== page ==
Be inspired by Byron's Venice
In late 1817, Byron moved from his flat in the Calle della Piscina, near St Mark's Square, to much grander accommodation in the piano nobile apartment of the vast Palazzo Mocenigo on the southern curve of the Grand Canal. Here, he installed his carriages, his manservant, his mistress and, on the ground floor, his menagerie of several cats, a mastiff, a pair of cranes, a fox, a wolf, at least two monkeys, and a sickly crow. The rent for the house, with its palatial rooms, cloistered gardens and views to the Rialto Bridge in the distance, was a princely €400 a year.
The original Palazzo Mocenigo comprised four distinct buildings built for the powerful Mocenigo family, seven of whom were Doges of Venice between 1413 and 1763. Byron's former residence forms the right-hand part of the central palazzo built by Alvise Mocenigo in about 1579; in 1788, the individual palazzos were linked by Alvise Giovanni Mocenigo, procurator of St Mark's, to form a huge 40-room complex where he entertained lavishly. Byron's Venetian retreat, now called simply Palazzo Mocenigo (the others being known as Casa Vecchia and Casa Nuova) passed out of Mocenigo family hands in the late 1800s, and was bought by its present Italian owners in 1929. It is now for sale, for the first time in 75 years, through Knight Frank (020– 7629 8171) and Venetian Apartments (020–8878 1130), at a guide price of €9.2 million.
As one of Venice's most prestigious buildings, the Palazzo Mocenigo is of huge architectural importance, yet, at the same time, is a grand and elegant family home. From the central androne, a private staircase leads to the main piano nobile floor via a huge classical portone attributed to Alessandro Vittoria. From the main entrance hall with its original beamed ceiling, double doors lead through to the library, the dining room and the Louis XVI drawing room, the Sala Rosa, with its balcony over the Grand Canal.
Also overlooking the Grand Canal, to the right of the Sala Rosa, is the Byron Room—a vast reception room with its original 16th-century beamed ceiling, and a decorative floor incorporating the Mocenigo coat of arms. Above the fireplace, a decorative stucco panel dominates the Grand Canal end of the room; an original 19th-century print of this room shows Byron seated at his desk gazing upwards at the frieze, lost in thought.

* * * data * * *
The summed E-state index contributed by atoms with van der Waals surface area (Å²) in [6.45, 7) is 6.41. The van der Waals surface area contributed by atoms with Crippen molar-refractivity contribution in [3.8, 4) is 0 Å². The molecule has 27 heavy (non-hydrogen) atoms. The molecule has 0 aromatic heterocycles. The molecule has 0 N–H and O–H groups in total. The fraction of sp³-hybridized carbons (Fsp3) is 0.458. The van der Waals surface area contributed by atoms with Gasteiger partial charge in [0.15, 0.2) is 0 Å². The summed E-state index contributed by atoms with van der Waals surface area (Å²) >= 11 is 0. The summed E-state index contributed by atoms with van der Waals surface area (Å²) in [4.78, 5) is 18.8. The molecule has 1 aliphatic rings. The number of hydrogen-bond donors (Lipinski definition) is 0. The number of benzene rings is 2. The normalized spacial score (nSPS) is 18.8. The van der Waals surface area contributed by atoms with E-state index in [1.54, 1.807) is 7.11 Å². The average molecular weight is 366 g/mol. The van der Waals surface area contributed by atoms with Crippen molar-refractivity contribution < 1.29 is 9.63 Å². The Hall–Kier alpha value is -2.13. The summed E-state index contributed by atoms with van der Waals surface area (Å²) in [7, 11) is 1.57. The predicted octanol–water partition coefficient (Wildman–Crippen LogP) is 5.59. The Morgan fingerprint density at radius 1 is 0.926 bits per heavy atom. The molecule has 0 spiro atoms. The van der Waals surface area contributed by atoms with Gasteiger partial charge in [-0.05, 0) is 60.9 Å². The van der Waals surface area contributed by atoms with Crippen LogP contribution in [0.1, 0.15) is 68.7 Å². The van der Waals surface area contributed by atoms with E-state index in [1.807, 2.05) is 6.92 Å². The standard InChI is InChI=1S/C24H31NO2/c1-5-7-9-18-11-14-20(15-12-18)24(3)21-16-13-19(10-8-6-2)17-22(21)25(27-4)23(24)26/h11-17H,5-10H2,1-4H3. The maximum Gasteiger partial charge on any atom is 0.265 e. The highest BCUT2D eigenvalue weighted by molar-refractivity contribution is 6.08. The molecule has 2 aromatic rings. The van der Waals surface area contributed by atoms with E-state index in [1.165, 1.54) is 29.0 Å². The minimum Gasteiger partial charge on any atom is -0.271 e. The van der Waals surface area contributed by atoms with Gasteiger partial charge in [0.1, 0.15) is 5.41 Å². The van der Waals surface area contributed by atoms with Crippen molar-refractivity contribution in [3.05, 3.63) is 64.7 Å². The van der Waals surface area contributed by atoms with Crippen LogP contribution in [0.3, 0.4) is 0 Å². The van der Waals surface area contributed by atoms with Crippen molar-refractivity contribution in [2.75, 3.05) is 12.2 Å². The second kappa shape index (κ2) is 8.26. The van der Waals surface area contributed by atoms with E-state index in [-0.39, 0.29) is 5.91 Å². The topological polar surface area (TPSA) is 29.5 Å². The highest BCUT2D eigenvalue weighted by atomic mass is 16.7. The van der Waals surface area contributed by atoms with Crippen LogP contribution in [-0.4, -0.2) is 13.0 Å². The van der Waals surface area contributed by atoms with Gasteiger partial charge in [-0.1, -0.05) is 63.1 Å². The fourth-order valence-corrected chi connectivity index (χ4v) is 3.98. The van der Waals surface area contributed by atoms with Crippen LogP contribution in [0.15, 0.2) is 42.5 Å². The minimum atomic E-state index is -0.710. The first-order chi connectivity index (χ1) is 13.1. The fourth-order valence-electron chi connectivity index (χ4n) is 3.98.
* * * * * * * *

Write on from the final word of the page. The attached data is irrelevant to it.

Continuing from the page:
The main camera/studio has an early-18th-century frescoed ceiling by Guarana,Venetian terrazzo flooring and an ornamental balcony; three further bedrooms with bathrooms overlook the palazzo's rear gardens. A separate staircase leads to a large laundry room on the upper mezzanine level, and to two bedrooms and a further bathroom on the upper floor.
Despite the constraints of draconian conservation regulations, the current owners have improved the interior in a number of subtle, but significant ways. The master bathroom dates from the 1930s, and is pure Art Deco. The kitchen which, as in all Venetian palazzos, was originally on the top floor, was moved next to the dining room on the main floor. The fabric lining the walls of the Byron Room was stripped off to reveal the original green marmorino walls beneath. And the piano nobile itself was divided into a series of rooms leading from the garden side of the house through to the Grand Canal, to create a more interesting layout.
In the early 19th century, Byron enjoyed all this for a mere €400 a year. Yet, given that, according to Forbes magazine, the piano nobile apartment of another Mocenigo palazzo is reputed to rent for around $45,000 a week or $155,000 a month, the 21st-century asking price of €9.2m for this slice of Anglo-Venetian heritage, does not seem unreasonable.
This article was published in Country Life magazine, December 22/29 2005
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